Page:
- Guilford College
name= Guilford College
motto= "I strive for wisdom and virtue"
endowment= $69 million
Kent John Chabotar
type= Liberal Arts
traditional age students= 1,297
colors= Crimson and Grey
Greensboro, North Carolina
campus= Suburban, 340
acres (1.37 km²)
NCAA Division III
website= [http://www.guilford.edu guilford.edu]
Guilford College is a small, private, four-year
liberal arts collegein Greensboro, North Carolinafounded by the Religious Society of Friends(the Quakers). Founded in 1837 as the New Garden Boarding School, its name was changed to Guilford College in 1888 when the academic program expanded considerably. Guilford is the third-oldest coeducational institution in the country and the oldest such institution in the South.
Guilford College is listed in
Loren Pope's " Colleges That Change Lives".
Only about ten percent of the student body are Quakers; however, the institution is governed by Quaker principles. It is the oldest
co-educational institution of higher learning in the Southeast, and the fourth-oldest institution of higher learning in North Carolina. Its academic atmosphere, like that of many Quaker colleges, is open and informal; for example, many professors encourage students to call them by their first names.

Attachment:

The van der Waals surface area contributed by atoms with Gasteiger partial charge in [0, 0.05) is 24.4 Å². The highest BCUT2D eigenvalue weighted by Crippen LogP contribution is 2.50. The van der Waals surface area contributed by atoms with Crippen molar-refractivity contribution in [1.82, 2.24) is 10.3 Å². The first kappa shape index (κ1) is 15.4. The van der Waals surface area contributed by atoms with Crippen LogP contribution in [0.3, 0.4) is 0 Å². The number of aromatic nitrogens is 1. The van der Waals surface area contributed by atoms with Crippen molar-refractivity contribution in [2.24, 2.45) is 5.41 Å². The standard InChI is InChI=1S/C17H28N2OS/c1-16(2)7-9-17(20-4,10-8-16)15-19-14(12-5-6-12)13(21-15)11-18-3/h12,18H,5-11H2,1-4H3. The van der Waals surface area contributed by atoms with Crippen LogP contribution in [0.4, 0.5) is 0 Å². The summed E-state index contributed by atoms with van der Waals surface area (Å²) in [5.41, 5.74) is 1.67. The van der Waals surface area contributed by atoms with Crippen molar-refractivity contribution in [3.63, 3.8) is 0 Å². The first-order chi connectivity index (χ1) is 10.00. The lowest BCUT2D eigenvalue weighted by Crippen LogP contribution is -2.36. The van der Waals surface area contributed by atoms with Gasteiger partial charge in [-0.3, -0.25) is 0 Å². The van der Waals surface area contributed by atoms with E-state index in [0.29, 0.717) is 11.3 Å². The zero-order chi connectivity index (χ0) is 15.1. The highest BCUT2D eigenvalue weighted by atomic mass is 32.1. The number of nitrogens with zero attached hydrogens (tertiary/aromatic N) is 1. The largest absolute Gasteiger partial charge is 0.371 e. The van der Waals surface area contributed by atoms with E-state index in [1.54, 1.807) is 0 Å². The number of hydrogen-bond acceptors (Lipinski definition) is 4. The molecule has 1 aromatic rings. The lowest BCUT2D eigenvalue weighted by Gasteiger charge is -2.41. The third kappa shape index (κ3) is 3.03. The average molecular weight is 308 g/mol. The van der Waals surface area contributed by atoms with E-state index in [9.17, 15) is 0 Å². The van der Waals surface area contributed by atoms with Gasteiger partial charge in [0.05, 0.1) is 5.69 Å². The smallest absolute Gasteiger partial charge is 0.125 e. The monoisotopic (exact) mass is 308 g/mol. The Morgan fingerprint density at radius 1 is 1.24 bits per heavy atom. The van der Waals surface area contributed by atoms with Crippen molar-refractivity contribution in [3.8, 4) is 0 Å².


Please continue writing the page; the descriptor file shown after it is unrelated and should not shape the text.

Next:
The college strives to uphold its core values of equality, diversity, community, integrity, stewardship, justice, integrity and excellence. The student body is diverse as Guilford intentionally draws students from a wide geographic, political, religious, ethnic and socioeconomic background. The college seeks to maintain an environment where all perspectives are valued and respected. Its current president is
Kent John Chabotar, the first non-Quaker to hold the position.
The school does not allow fraternities or sororities to be formed on campus.
Guilford competes as an NCAA
Division IIIand Old Dominion Athletic Conferencemember. The school has won five national championships, including the 1973 NAIA men's basketballtitle, the 1981 NAIA women's tennis title and the 1989 (NAIA), 2002 and 2005 (NCAA Division III) men's golftitles.
In the past decade, Guilford's Bryan Series has brought many notable speakers to the campus and city for an annual public lecture series. Past speakers have included